After expressing his anger at the way I had been dealt with, my GP, who had been with me for many years, also seemed to let me down, leaving to work at a different surgery. So  now it seems as if any professional who really knew or understood my history of illness has gone from my life, and I'm left feeling slightly unsure about the quality of the care I'm receiving. In fact, you could say there's very little care or support there at all. Indeed, with the group as my one avenue of help, my life may well rapidly descend into one of loneliness and isolation. The voluntary work I once did has all but dried up, so I'm left with plenty of time to ponder just where my life is headed and to wonder what is going to happen. Will I find a way out of this, or with the way things are going, will it just become increasingly hard?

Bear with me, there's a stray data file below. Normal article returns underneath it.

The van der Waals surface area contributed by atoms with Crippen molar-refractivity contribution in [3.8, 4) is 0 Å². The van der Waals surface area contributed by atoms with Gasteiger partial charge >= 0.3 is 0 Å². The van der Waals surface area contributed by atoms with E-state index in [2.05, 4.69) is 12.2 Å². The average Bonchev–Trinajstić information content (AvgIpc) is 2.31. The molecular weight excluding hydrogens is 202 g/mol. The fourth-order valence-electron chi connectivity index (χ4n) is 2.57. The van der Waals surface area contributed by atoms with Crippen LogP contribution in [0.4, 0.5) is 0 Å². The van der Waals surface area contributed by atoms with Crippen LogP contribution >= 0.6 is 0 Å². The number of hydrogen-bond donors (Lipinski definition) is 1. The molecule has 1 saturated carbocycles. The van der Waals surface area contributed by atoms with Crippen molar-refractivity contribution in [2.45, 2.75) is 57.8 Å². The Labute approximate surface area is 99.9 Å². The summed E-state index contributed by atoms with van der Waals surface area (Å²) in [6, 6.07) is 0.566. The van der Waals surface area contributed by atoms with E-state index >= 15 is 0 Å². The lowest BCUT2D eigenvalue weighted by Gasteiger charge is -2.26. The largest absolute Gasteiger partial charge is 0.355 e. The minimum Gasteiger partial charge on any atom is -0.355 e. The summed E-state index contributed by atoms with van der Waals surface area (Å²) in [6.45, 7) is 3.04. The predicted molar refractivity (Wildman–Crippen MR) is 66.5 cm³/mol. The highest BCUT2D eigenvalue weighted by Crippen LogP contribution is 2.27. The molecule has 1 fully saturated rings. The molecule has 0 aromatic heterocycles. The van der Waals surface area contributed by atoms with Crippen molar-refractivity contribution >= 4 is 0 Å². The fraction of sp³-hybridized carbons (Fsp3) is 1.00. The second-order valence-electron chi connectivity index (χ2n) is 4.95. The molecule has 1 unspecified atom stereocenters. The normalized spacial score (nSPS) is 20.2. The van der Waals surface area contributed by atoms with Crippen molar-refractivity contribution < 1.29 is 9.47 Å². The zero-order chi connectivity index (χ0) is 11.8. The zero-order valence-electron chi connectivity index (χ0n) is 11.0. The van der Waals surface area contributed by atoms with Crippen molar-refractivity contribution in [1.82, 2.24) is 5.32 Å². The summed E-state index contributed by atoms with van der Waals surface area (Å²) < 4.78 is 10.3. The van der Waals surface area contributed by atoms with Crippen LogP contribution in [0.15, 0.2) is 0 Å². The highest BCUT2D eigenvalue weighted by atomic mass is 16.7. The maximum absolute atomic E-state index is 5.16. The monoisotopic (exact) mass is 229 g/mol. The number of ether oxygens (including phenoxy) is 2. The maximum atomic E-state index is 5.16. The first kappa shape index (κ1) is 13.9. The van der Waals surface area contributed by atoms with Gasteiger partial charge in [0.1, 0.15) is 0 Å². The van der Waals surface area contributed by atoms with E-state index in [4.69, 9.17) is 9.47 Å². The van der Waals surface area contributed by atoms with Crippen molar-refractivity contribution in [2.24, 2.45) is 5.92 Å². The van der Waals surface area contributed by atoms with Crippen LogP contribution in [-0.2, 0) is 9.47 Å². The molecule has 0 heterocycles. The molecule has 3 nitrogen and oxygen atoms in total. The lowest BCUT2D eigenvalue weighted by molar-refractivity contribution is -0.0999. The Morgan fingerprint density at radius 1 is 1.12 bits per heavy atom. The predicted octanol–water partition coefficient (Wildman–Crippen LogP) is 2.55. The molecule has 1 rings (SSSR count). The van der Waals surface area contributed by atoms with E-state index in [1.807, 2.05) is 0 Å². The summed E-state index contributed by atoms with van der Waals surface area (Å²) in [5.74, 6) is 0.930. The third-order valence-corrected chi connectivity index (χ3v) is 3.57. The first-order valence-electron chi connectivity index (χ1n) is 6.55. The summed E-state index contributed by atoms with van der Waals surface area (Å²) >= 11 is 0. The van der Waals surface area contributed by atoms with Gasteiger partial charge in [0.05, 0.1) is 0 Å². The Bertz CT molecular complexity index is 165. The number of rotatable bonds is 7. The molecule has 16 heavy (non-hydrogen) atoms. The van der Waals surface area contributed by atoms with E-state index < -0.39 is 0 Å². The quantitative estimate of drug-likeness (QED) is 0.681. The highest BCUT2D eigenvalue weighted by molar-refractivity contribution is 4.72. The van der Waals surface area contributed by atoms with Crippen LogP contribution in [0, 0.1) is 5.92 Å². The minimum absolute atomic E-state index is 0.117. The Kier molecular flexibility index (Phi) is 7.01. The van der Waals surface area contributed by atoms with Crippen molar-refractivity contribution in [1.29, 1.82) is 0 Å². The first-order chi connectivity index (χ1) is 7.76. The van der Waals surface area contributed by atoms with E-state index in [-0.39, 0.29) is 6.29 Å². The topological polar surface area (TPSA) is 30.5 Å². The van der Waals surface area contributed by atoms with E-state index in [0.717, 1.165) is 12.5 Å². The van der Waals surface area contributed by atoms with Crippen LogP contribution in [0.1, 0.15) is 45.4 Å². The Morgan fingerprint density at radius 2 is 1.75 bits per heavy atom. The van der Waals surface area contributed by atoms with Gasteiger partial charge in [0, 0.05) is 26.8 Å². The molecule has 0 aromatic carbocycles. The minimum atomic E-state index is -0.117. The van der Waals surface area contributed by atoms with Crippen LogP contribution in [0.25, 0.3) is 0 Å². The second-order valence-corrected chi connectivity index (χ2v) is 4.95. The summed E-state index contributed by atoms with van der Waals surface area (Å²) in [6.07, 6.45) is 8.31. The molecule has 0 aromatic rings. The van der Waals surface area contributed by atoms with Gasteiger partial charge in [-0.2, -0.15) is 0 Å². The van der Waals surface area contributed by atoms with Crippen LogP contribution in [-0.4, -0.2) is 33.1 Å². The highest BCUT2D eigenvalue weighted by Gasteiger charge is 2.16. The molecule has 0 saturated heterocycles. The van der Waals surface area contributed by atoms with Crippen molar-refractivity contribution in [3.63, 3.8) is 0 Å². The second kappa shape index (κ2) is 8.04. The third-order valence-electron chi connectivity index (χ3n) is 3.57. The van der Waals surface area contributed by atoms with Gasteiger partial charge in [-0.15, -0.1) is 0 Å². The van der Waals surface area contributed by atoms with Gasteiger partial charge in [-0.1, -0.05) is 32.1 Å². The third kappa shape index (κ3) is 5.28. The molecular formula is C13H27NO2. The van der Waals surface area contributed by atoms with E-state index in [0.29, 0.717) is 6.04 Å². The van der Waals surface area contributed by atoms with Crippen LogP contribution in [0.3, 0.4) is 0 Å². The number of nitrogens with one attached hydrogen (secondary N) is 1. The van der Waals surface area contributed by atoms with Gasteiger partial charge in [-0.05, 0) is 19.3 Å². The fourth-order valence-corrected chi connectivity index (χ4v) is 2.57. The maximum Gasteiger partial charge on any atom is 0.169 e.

Even the group I attend, as I've suggested, is not without its problems. To give one example, a new member was introduced to the group (a couple of years ago now) by an Occupational Therapist. It so happened that she had discharged him from secondary care and had sought out our group as something which may have given him at least some support. We welcomed him in, as it is a rarity that those who come to our group are not made to feel welcome. He liked the group and so was left with us, but after only a couple of weeks began to complain of suicidal thoughts and indeed, had harmed himself with a knife which he had taken to his stomach, wrists and neck. This was no empty bleating either. I saw the marks which had been left myself. He asked me for advice, to which all I could say was that he should return to secondary care. But he didn't want to and the result has been that, on occasion, other members of the group have had to act as some kind of de facto nursing team. We asked for help but in the long run received none, and I still can barely restrain my anger at the OT who saw fit to not only discharge a clearly unwell man, but to bring him to a group which she must have been aware was a  user-led entity without even the slightest bit of professional support.